Meal prepping doesn’t have to be a chore or take all day. When you plan ahead and take some time to outline your meals, you’ll find that following your eating plan is much easier and stress free! Follow these simple steps and you’ll have healthy meals ready to go all week long.
1. Look at your weekly grocery store sales flyer and outline your menu for the week.
I plan all of my meals based on what’s on sale. I have several go-to meals that I know my family loves that will also fit into my diet plan. Then you can figure out what to make for breakfast, lunch and dinner each day. It helps to generally eat the same meals each day with some minor changes to keep from getting bored.
Here is a sample of what a typical week looks like for me. I usually keep my meals and snacks the same and just alter them each week. It makes prepping and logging much easier.
2. Simple Foods + Similar Meals = Easy Planning
While eating the same thing each day can get boring, you need to think of food as fuel and also get creative with spices and condiments. For example, Trader Joe’s Everything But the Bagel Spice is what I use on my egg whites in the morning to give them some zing. I also live by McCormick Grill Mates Smokehouse Maple Spice for my veggies. It tastes amazing on broccoli, cauliflower and string beans. I even have my 15-year-old son using it.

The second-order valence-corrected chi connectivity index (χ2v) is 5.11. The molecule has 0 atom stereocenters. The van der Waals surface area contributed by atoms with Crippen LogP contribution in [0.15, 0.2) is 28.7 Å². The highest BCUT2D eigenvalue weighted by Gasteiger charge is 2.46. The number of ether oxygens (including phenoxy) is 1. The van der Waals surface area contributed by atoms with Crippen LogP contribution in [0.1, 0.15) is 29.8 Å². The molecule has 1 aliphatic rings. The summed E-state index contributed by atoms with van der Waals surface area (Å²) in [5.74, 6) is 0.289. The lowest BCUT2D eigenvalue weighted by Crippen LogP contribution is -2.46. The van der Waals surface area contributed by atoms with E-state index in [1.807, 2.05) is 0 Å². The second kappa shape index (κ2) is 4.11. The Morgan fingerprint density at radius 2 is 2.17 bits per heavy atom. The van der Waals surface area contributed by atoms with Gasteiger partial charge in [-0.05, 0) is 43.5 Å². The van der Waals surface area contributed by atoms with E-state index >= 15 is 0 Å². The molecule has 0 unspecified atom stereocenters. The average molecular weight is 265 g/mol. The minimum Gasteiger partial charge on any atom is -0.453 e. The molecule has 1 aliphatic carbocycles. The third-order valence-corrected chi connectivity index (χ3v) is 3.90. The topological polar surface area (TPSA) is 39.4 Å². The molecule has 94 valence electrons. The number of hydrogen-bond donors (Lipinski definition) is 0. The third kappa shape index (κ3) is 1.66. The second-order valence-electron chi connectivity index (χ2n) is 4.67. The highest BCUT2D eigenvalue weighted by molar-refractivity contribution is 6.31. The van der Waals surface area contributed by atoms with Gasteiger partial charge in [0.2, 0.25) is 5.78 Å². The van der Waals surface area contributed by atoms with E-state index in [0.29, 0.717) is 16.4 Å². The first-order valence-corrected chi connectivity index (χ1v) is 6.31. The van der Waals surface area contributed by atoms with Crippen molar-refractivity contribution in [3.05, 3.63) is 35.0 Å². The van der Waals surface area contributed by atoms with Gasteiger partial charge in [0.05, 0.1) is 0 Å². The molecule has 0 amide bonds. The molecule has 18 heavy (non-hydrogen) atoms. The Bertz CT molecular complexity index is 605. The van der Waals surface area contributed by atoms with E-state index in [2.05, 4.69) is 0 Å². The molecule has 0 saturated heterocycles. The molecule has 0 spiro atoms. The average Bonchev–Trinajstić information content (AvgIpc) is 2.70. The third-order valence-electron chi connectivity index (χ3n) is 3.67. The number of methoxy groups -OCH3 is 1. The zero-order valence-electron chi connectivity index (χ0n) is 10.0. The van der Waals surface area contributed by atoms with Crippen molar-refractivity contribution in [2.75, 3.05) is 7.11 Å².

3. Create shopping list
I typically order my groceries online from ShopRite. It’s the best spent $10 in the time and stress that it save me. I’m able to shop from a list and use coupons, which helps you stay on track, save money and save your precious time and sanity. Your shopping list should include all of the items you will need for all of your meals. I typically shop online Saturday night and pick up my order Sunday morning or early afternoon. Then I spend 60-90 minutes prepping once I pick up my order.
4. Get out all of your essential prep tools.
Once you get your order, dig out all of the tools and gadgets you will need to prepare for the week. This includes food scale, containers, labels or post-its, spices and be sure to clear out some room in the fridge.
5. Cook or prep food to be cooked.
Now you don’t necessarily have to cook all of your food ahead of time, but you can if you want to. What I do is prepare all of my meals and keep them refrigerated so I can just pop them in the oven and have dinner ready to go within 30 minutes of walking in the door. For example, crockpot meals can be put in the crockpot (or instapot) and then into the fridge for whenever that meal comes up during the week. I like to buy frozen bags of veggies that can easily be microwaved at home for dinner or at work if I include them for lunch. It’s easy to roast mass quantities of chicken, vegetables and potatoes. But you can also just have them ready to go into the over. For example, another staple meal is sheet pan chicken fajitas. I slice up the chicken, peppers and onions, coat them in fajita mix and put them on a sheet pan. Then cover and leave in the fridge until that meal is needed.
While this may take some time at first, once you get the hang of it, meal-prepping becomes second nature and just another part of your routine.